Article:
Nobody wants to be the clean-up man.
But when it comes to being a father, it becomes your badge in the interest of your children. It’s almost like a parent handing over the keys to a new driver—you’re worried about the other drivers!
As a volunteer assistant and part-time gym teacher at my son’s preschool, I see the consequences of broken families, mainly in the behavior of the little boys.
Being recruited to be a positive male influence at the school is far from what I actually do—more of an enforcer of the school policies.
Most of the boys in my son’s class are unruly, disruptive, lack order and you guessed it…mama’s boys! Meaning they’re never accountable for their actions.
Don’t get me wrong, all children break toys, steal from each other, kick and punch and have outbursts of foul language. The difference is these particular boys have no accountability.
“I want my mommy,” or “I’m telling my mommy that you’re being mean to me,” is what I hear after I look around the classroom in destruction.
And not to mention my favorite, “you’re not my daddy!”
Their exactly right, I’m not their father. I’m much worse…
The teachers cannot reprimand these students with force, but I can. The teachers are not supposed to muscle the children when in an action of discipline, but I will.
I don’t have a job to lose, but I do have a child to be responsible for. If he’s not learning, then the school is failing. I’m not paying for an organized babysitter.
As the mothers bring in their children in the morning, I have to hear the solicitations of these mothers of how to discipline their children.
Each story is different, yet they all have the same conclusion—no father.
When I ask about the locations of the father, it’s always some complicated story. I eventually get the story later on from teachers, but then I quickly realized my real role at the school—to influence and protect my son.
Here’s what the women don’t understand.
I can provide order in a classroom all day, no problem. However, it doesn’t matter once they go home. There’s no order at home.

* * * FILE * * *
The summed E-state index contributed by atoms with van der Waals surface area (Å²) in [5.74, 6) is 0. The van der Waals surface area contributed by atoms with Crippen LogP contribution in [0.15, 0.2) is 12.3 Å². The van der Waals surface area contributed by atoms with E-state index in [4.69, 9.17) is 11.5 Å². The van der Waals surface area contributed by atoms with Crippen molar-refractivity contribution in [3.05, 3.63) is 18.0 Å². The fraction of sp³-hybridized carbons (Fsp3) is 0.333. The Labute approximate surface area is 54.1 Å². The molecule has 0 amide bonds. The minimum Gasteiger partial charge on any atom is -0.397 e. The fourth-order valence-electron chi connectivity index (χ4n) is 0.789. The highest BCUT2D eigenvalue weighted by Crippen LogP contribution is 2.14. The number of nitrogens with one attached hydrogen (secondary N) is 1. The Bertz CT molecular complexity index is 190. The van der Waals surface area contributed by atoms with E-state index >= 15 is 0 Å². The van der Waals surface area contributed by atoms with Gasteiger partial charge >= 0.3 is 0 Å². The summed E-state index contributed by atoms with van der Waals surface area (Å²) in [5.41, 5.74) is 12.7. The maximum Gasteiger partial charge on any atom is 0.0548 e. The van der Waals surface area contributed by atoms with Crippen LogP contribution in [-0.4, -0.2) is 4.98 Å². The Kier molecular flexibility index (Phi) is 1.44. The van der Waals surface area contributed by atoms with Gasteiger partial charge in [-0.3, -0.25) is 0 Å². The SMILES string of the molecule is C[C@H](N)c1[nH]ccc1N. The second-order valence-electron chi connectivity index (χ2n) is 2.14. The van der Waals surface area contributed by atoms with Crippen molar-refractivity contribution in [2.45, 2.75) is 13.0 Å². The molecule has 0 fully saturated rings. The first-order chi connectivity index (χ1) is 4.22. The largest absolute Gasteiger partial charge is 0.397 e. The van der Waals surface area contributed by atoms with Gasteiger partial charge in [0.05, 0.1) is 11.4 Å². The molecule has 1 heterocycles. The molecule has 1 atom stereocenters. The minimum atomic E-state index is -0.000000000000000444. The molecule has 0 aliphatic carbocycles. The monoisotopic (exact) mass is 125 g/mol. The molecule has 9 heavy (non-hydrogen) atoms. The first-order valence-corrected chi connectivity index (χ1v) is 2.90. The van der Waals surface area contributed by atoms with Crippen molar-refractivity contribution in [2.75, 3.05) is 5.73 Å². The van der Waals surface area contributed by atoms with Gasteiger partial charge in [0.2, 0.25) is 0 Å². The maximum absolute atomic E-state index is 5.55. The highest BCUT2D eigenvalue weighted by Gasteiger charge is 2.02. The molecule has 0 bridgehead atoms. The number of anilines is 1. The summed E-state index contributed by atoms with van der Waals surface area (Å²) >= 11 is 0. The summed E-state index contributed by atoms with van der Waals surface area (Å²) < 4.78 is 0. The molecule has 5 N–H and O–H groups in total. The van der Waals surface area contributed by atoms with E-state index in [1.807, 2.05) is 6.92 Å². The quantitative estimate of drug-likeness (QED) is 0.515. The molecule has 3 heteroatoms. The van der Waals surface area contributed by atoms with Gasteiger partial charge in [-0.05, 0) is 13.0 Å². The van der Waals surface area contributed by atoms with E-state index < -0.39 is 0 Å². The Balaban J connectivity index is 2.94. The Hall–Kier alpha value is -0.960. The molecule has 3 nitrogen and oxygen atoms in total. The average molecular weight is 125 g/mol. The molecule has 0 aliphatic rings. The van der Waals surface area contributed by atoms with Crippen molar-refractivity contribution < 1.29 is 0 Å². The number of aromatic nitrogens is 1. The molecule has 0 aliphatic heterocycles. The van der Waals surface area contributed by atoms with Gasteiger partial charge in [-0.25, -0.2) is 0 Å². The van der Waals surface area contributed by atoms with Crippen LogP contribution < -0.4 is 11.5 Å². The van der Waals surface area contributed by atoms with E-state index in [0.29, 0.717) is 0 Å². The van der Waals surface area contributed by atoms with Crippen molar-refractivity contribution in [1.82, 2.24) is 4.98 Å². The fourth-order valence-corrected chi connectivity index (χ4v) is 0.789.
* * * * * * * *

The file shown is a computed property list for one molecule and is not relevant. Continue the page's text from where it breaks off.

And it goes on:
All they have to do is weather the storm of the 8-hour day until they’re picked up.
This is the main reason why fathers are active in the community. It’s not about doing what’s right for the community, it’s about guiding their own children.
More times than none, most male role models in the community are married with children. Yes, the little league coaches, boxing trainers, boy scout masters, football and basketball coaches and teachers are males who have wives and children at home.
They do it mainly for their children—the community just receives the indirect benefit.
Most men know that there’s no reward for being de-facto fathers in the community. No praise or accolades, minimal support from parents and the different hats you have to put on.
How many success stories have you heard where an athlete was living with a coach? What about teachers that come out of their own pocket for food and clothes for students?
The clean-up men can take pride in steering children in the right direction. Why? Because in a figurative sense, they end up adopting these children.
Though I lived in a two-parent household, I still remember some of the basketball and football coaches that made an impact on me.
Day in and day out, fathers are stepping out of the household to attempt to make the community better for their children.
Guess who has to share this man? The wife and children.
Why should the wife have to share her man when she did the right thing? Why do the children have to share their father just because other children are lacking theirs?
Is it the children’s fault? No. However, there’s no consequences for bad mating choices.
You know, it’s funny that our community shames polygamy, but the women don’t mind sharing men for non-sexual obligations when needed. Then again, they share men for sex too.
Should I have to be the clean-up man? Absolutely not.
So why do I do what I do? Because my son needs me. More than ever. I have two boys—an infant following right behind my 3-year-old.
That’s why black fathers are recorded as the most active with their children, according to the CDC.
To my single fellas, I don’t blame you for not wanting to be a clean-up man. You have your own life. We do this for our children. Don’t let anybody cajole you into doing it if you don’t want to.
We do this for our families.